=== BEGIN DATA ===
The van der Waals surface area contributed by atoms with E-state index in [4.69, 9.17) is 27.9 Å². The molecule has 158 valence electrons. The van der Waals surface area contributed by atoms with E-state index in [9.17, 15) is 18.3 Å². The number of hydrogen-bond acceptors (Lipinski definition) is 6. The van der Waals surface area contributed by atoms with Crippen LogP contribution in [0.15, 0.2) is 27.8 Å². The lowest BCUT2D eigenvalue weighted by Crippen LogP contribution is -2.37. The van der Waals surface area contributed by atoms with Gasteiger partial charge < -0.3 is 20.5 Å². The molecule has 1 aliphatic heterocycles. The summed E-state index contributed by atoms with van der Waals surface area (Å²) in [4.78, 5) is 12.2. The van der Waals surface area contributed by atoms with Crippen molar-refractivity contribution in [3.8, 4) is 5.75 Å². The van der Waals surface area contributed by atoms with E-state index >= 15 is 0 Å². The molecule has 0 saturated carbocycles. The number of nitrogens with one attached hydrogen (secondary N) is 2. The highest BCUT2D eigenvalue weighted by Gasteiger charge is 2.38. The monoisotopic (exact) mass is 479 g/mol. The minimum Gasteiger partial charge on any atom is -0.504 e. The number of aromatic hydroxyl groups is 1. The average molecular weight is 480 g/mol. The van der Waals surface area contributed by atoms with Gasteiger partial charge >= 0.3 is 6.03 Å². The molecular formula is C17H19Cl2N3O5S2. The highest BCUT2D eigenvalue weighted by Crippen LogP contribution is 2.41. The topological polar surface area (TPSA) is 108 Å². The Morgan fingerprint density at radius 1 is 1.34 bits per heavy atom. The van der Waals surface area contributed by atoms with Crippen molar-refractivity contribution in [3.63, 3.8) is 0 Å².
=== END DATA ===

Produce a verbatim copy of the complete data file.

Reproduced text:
The van der Waals surface area contributed by atoms with E-state index in [4.69, 9.17) is 27.9 Å². The molecule has 158 valence electrons. The van der Waals surface area contributed by atoms with E-state index in [9.17, 15) is 18.3 Å². The number of hydrogen-bond acceptors (Lipinski definition) is 6. The van der Waals surface area contributed by atoms with Crippen LogP contribution in [0.15, 0.2) is 27.8 Å². The lowest BCUT2D eigenvalue weighted by Crippen LogP contribution is -2.37. The van der Waals surface area contributed by atoms with Gasteiger partial charge < -0.3 is 20.5 Å². The molecule has 1 aliphatic heterocycles. The summed E-state index contributed by atoms with van der Waals surface area (Å²) in [4.78, 5) is 12.2. The van der Waals surface area contributed by atoms with Crippen molar-refractivity contribution in [3.8, 4) is 5.75 Å². The van der Waals surface area contributed by atoms with E-state index >= 15 is 0 Å². The molecule has 0 saturated carbocycles. The number of nitrogens with one attached hydrogen (secondary N) is 2. The highest BCUT2D eigenvalue weighted by Gasteiger charge is 2.38. The monoisotopic (exact) mass is 479 g/mol. The minimum Gasteiger partial charge on any atom is -0.504 e. The number of aromatic hydroxyl groups is 1. The average molecular weight is 480 g/mol. The van der Waals surface area contributed by atoms with Gasteiger partial charge >= 0.3 is 6.03 Å². The molecular formula is C17H19Cl2N3O5S2. The highest BCUT2D eigenvalue weighted by Crippen LogP contribution is 2.41. The topological polar surface area (TPSA) is 108 Å². The Morgan fingerprint density at radius 1 is 1.34 bits per heavy atom. The van der Waals surface area contributed by atoms with Crippen molar-refractivity contribution in [3.63, 3.8) is 0 Å².